Intrinsic value isn’t applicable here until the underlying security breaks through the agreed upon price (strike price) before expiration. Every penny that the stock appreciates beyond the strike price is a penny of intrinsic value that increases the value of the contract. Any increase in the stock price will result in an increase in the option value regardless. Continue reading "Buying Call Options - Defining Risk, Optimizing Time Value and Realizing Gains"

Traders Toolbox: Learning Options Part 1 of 4

There are four components to an options price: underlying contract price, intrinsic value ( determined by strike price), time value (time remaining until expiration) and volatility. (A fifth element, interest rates, also can affect option prices, but for our purposes is unimportant.)

Intrinsic value refers to the amount an option is in-the-money. With Eurodollar futures at 95.55, a 95.00 call has an intrinsic value of .55. The more an option is in the money, the greater its intrinsic value. At-the-money and out-of-the-money options have no intrinsic value.

Options are referred to as "wasting" assets because their value decreases over time until it reaches zero at expiration, a process called time decay. Time value refers to the part of an option's price that reflects the time left until expiration. The more distance an option's expiration date, the greater the premium because of the uncertainty of projecting prices further into the future.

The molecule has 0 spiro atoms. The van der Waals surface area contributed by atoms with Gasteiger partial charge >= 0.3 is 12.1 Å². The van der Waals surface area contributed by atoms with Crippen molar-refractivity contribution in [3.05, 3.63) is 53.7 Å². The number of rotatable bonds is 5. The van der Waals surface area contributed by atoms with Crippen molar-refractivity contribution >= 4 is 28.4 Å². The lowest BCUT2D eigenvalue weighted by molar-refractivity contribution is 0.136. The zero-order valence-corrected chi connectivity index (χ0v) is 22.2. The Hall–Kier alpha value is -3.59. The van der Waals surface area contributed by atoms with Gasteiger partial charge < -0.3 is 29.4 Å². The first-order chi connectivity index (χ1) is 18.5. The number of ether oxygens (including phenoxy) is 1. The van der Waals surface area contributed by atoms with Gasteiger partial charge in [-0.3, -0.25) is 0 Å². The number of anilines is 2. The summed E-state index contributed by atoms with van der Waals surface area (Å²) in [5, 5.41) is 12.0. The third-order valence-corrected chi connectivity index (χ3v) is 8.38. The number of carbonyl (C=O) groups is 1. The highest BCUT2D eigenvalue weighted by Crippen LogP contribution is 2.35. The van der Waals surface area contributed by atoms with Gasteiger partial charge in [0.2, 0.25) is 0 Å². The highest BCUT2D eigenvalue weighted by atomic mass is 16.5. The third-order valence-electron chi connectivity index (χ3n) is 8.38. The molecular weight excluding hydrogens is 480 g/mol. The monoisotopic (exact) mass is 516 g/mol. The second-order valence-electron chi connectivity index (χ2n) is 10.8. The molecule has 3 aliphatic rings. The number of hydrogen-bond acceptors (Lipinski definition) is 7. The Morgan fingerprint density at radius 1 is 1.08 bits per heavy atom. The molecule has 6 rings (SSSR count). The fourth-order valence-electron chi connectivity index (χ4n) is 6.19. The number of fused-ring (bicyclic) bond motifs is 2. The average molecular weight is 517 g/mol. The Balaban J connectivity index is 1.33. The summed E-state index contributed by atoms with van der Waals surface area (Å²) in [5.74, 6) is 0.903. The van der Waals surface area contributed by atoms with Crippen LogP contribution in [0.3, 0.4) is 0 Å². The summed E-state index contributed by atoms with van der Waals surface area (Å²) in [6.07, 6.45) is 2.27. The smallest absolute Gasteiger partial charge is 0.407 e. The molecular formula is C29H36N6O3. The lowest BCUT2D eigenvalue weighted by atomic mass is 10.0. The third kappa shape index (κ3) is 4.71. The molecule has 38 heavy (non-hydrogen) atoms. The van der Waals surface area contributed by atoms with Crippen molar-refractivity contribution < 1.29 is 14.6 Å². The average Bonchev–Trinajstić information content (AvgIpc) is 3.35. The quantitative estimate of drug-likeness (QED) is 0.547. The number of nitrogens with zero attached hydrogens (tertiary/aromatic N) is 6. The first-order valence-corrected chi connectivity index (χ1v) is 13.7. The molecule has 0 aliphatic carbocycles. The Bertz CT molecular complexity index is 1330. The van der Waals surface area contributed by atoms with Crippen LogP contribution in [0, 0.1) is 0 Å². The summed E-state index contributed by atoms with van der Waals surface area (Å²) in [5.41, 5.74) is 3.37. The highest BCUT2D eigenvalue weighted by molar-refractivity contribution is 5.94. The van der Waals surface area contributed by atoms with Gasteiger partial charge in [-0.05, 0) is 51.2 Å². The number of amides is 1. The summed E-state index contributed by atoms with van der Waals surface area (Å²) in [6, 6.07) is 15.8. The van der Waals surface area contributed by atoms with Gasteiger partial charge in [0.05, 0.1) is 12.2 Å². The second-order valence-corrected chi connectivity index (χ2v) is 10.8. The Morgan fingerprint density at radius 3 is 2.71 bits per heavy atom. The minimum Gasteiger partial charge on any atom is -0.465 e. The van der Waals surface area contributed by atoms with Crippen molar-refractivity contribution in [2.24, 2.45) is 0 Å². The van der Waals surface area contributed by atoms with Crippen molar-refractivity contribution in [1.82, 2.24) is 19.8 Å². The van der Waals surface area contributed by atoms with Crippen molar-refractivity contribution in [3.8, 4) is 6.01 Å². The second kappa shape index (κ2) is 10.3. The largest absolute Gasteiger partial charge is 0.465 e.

Considering two equivalent call options. With May corn futures at 232 1/4, July corn futures at 236 1/4 and 10 days left until May corn options expire, a May 230 call might cost 2 3/8 while a July 234 call costs 6 1/2, even though they are equally in-the-money.

Volatility, perhaps the most important and most widely ignored aspect of options, refers tot he range and rate of price movement of the underlying contract. The "choppier" the market, the higher the price that will be paid for this unstability in the form of higher option premiums.

Volatility usually is expressed as a percentage, and is comparable to the standard deviation of a contract. Higher volatility means higher premiums. Lower volatility means lower premiums. A trader familiar with the volatility history of a contract can gauge whether volatility at a given time is relatively high or low, and can profit from fluctuations in volatility that will in turn increase or decrease option premium.